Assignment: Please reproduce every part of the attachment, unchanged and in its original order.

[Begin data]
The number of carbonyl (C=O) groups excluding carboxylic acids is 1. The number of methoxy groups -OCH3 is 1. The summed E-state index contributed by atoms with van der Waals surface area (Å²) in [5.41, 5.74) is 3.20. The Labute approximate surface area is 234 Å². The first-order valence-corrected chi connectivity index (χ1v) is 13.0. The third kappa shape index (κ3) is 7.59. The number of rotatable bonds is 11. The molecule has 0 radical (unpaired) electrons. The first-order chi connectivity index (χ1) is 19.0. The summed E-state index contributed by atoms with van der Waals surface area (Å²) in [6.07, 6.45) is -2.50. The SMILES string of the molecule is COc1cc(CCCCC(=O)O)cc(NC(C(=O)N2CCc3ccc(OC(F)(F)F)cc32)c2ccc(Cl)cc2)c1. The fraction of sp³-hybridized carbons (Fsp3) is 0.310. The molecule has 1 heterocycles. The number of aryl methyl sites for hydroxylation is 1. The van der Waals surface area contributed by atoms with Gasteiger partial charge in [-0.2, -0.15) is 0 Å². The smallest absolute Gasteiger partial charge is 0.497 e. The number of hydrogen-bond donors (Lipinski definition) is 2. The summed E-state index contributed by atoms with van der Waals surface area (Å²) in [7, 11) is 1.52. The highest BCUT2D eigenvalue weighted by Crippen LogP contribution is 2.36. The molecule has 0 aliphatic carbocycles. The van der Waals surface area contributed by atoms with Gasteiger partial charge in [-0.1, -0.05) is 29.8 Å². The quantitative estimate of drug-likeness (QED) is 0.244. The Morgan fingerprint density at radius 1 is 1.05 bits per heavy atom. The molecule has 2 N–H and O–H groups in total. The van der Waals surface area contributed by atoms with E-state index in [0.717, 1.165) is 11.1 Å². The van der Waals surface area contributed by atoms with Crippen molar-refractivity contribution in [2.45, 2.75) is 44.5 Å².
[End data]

The number of carbonyl (C=O) groups excluding carboxylic acids is 1. The number of methoxy groups -OCH3 is 1. The summed E-state index contributed by atoms with van der Waals surface area (Å²) in [5.41, 5.74) is 3.20. The Labute approximate surface area is 234 Å². The first-order valence-corrected chi connectivity index (χ1v) is 13.0. The third kappa shape index (κ3) is 7.59. The number of rotatable bonds is 11. The molecule has 0 radical (unpaired) electrons. The first-order chi connectivity index (χ1) is 19.0. The summed E-state index contributed by atoms with van der Waals surface area (Å²) in [6.07, 6.45) is -2.50. The SMILES string of the molecule is COc1cc(CCCCC(=O)O)cc(NC(C(=O)N2CCc3ccc(OC(F)(F)F)cc32)c2ccc(Cl)cc2)c1. The fraction of sp³-hybridized carbons (Fsp3) is 0.310. The molecule has 1 heterocycles. The number of aryl methyl sites for hydroxylation is 1. The van der Waals surface area contributed by atoms with Gasteiger partial charge in [-0.2, -0.15) is 0 Å². The smallest absolute Gasteiger partial charge is 0.497 e. The number of hydrogen-bond donors (Lipinski definition) is 2. The summed E-state index contributed by atoms with van der Waals surface area (Å²) in [7, 11) is 1.52. The highest BCUT2D eigenvalue weighted by Crippen LogP contribution is 2.36. The molecule has 0 aliphatic carbocycles. The van der Waals surface area contributed by atoms with Gasteiger partial charge in [-0.1, -0.05) is 29.8 Å². The quantitative estimate of drug-likeness (QED) is 0.244. The Morgan fingerprint density at radius 1 is 1.05 bits per heavy atom. The molecule has 2 N–H and O–H groups in total. The van der Waals surface area contributed by atoms with E-state index in [0.717, 1.165) is 11.1 Å². The van der Waals surface area contributed by atoms with Crippen molar-refractivity contribution in [2.45, 2.75) is 44.5 Å².